10. Take decisions between meetings, and within parameters agreed by the trustees at trustee meetings. Keep the other trustees informed as necessary and call special meetings if necessary.
  11. Identify risks and opportunities regarding the effective working of the museum.
  12. Work with other trustees to recruit new trustees.
  13. Act as a spokesperson for the trust.
  14. Meet with new trustees prior to their joining and then meet with all trustees, on a one-to-one basis annually.
  15. Consult with other trustees on their roles and help them assess their contribution.
  16. Enhance relationships with other groups and agencies.
  17. Adhere to duties in the general trustee role description.

 General Trustee responsibilities as advised by the Charity Commission:

Ensure that the KORRM complies with charity law, and with the requirements of the Charity Commission as regulator.

Ensure that the KORRM does not breach any of the requirements or rules set out in its constitution and that it remains true to the charitable purpose and objects set out. Comply with the requirements of other legislation and other regulators such as the Equality Act, Health & Safety, employment law and data protection as data controller. Act with integrity and avoid any personal conflicts of interest or misuse of LBT funds or assets.

Ensure that the KORRM is and will remain solvent.

Use KORRM funds and assets reasonably and only in furtherance of the Trust’s charitable objects.
Take special care when investing the funds of the charity, or borrowing funds.

Use reasonable care and skill in their work as Trustees, using their skills and experience as needed to ensure that the charity is well-run and efficient.

Consider soliciting external professional advice on all matters where there may be material risk to the charity, or where the Trustees may possibly be in breach of their duties.


Being a trustee is both enjoyable and satisfying but there is a need to be willing to commit to the values of the Trust.

The Chair serves for a 3- 6 years term (under exceptional circumstances this could be extended to 9 years).
The KORRM meets up to four trust meetings a year (including our annual open meeting on the Saturday of Remembrance Weekend) and contribute to the work of subgroups.

The Chair is expected to take on additional specific tasks and activities to promote KORRM to its stakeholders.

This is a voluntary position and is not remunerated. Travel, and when necessary, accommodation expenses may be paid as well and any necessary training and support for this role.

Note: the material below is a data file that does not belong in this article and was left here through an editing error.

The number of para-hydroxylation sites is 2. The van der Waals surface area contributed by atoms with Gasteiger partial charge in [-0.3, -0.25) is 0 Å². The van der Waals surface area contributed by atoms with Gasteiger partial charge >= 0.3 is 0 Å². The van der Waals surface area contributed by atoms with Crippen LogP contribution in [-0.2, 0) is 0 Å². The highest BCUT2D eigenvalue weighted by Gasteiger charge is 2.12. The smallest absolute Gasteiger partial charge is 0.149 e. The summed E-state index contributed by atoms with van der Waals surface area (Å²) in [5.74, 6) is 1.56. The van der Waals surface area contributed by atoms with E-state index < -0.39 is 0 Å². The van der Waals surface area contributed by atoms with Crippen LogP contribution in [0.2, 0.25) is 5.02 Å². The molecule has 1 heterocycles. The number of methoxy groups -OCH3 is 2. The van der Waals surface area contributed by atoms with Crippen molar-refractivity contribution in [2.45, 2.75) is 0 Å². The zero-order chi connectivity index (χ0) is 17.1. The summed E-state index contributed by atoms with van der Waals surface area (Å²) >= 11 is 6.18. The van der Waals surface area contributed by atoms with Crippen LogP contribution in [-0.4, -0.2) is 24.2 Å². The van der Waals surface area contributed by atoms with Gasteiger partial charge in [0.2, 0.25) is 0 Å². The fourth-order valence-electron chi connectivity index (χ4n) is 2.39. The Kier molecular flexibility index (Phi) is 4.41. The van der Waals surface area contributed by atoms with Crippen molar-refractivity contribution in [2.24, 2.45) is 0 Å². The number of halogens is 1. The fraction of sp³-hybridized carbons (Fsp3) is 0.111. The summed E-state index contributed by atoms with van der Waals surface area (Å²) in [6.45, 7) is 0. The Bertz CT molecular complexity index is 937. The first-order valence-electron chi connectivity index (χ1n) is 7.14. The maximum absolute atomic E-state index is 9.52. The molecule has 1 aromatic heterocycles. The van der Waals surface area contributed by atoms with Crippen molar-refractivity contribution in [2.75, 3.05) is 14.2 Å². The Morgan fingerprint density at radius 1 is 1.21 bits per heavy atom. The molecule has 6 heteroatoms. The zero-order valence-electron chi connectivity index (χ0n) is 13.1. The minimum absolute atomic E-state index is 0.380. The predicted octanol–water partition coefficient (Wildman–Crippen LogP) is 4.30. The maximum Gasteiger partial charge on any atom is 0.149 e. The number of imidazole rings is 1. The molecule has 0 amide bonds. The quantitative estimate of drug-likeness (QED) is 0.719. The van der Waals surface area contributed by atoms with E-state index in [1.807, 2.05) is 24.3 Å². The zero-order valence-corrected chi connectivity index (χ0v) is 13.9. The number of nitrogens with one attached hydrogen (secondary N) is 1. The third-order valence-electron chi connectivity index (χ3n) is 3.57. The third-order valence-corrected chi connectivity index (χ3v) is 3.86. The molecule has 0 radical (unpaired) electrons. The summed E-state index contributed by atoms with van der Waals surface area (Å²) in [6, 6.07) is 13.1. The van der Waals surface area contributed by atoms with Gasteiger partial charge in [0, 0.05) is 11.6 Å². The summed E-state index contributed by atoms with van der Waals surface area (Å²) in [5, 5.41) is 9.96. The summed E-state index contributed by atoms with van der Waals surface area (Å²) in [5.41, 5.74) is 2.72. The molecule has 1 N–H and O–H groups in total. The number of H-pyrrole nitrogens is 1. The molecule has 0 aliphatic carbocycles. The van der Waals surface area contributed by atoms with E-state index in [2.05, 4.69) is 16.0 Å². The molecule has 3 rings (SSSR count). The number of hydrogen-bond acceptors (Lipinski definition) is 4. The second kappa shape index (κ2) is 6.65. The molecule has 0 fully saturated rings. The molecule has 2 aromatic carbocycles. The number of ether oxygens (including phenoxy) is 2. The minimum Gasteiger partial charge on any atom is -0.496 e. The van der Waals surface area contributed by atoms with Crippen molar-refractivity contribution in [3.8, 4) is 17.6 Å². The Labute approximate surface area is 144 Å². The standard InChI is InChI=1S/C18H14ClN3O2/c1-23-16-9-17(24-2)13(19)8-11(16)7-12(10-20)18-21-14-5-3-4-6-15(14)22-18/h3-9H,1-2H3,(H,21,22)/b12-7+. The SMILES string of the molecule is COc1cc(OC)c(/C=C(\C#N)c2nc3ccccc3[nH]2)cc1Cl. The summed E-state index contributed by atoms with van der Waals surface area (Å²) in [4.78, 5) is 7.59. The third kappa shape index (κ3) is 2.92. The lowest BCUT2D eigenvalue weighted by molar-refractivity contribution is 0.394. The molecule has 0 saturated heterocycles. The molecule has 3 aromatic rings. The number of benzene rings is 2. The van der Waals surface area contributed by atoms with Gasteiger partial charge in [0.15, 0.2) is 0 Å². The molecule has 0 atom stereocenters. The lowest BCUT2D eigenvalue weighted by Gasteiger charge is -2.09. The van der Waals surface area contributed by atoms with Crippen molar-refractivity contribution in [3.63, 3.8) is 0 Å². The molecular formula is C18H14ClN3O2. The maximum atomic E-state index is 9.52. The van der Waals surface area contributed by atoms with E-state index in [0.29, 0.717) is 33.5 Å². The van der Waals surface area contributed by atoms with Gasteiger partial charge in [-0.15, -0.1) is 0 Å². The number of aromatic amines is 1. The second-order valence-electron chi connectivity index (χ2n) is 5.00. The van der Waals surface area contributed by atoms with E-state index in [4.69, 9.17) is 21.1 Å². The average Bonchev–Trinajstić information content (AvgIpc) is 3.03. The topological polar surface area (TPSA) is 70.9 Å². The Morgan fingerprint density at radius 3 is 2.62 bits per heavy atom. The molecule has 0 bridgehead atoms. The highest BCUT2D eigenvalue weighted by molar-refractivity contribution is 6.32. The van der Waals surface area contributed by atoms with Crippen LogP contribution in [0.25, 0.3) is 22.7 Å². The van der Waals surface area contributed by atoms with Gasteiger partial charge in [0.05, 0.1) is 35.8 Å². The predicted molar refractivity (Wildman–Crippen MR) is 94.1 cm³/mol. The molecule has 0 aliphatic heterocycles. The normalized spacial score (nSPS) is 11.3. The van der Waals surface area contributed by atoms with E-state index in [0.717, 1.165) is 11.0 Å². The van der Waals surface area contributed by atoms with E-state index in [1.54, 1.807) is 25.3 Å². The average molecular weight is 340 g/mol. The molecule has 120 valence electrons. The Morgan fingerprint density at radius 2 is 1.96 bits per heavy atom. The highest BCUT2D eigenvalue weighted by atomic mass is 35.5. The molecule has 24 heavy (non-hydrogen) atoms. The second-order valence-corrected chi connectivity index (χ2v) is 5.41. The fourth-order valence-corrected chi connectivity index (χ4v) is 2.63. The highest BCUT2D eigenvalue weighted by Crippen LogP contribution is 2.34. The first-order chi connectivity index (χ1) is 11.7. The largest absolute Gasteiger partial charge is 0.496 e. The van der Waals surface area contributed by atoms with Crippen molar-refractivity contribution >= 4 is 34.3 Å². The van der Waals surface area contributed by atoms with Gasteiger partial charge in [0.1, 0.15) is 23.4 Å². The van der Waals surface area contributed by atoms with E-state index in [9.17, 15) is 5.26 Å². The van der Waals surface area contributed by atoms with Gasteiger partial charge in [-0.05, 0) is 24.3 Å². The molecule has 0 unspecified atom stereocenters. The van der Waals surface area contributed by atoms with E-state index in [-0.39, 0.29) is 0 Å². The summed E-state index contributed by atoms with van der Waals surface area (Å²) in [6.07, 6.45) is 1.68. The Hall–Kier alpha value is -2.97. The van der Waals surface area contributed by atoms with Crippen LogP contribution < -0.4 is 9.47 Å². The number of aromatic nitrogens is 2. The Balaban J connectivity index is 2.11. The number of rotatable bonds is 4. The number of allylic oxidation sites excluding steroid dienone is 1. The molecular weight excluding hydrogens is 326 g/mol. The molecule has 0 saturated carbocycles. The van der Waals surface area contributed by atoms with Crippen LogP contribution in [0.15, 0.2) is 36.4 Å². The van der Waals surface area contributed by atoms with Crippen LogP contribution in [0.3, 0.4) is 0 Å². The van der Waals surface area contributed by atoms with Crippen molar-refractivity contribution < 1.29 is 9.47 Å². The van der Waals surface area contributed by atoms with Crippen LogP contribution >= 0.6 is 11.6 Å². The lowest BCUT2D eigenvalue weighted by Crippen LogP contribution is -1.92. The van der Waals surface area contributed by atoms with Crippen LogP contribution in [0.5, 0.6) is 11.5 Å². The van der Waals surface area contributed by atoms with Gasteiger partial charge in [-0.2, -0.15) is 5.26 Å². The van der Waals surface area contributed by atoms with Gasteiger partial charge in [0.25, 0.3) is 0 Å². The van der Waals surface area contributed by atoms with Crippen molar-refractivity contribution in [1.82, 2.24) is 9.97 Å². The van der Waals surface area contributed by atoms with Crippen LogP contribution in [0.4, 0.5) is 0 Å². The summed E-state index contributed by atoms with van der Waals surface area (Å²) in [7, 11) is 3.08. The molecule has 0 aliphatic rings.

Person Specification

  • Able to demonstrate a strong passion and commitment to the Trust and the Museum, its strategic objectives, and cause
  • Accomplished in operating at a strategic leadership level.
  • Experienced in operating at a senior strategic leadership level within an organisation
  • Strong leadership skills, ability to motivate staff and volunteers and bring people together.
  • Capable of demonstrating tact and diplomacy, with the ability to listen and engage effectively
  • Experienced in governance and being part of a board.
  • Possessing strong networking capabilities that can be utilised for the benefit of the Museum and Trust.
  • Skilled in chairing meetings and events Strong in interpersonal skills and relationship building abilities to be comfortable in an ambassadorial role.
  • Able to show strong networking abilities and demonstrable experience of partnership working.
  • Able to commit the time required for the role.

Recruitment Process

Appointments will be made subject to receiving satisfactory references, which will only be taken up if an applicant is invited to become the Chair of Trustees.

Prior to being formally appointed, applicants will need to confirm that they are eligible to be a Trustee by confirming that they:

  • Are not disqualified from acting as a charity trustee or company director, have not been removed from serving as a charity trustee, or been stopped from acting in a management position within a charity.
  • Have not been convicted of an offence involving deception or dishonesty (or any such conviction that is legally regarded as spent) and have not been involved in tax fraud. Are not an undischarged bankrupt or have not made compositions or arrangements with creditors from which they have not been discharged.

How to apply

Applications are encouraged from candidates from across the UK, regardless of sex, ethnicity, disability, sexual orientation, age, religion or belief, and from the broadest range of personal and professional backgrounds.

A familiarity with, and reasonable access to Lancaster along with a degree of understanding – indeed sympathy – for the British Army’s unique and occasionally eccentric regimental system would also be advantageous.

If you are interested in finding out more about the museum and the Chairman role, then Robin Ashcroft would be delighted to talk with you. Please contact him at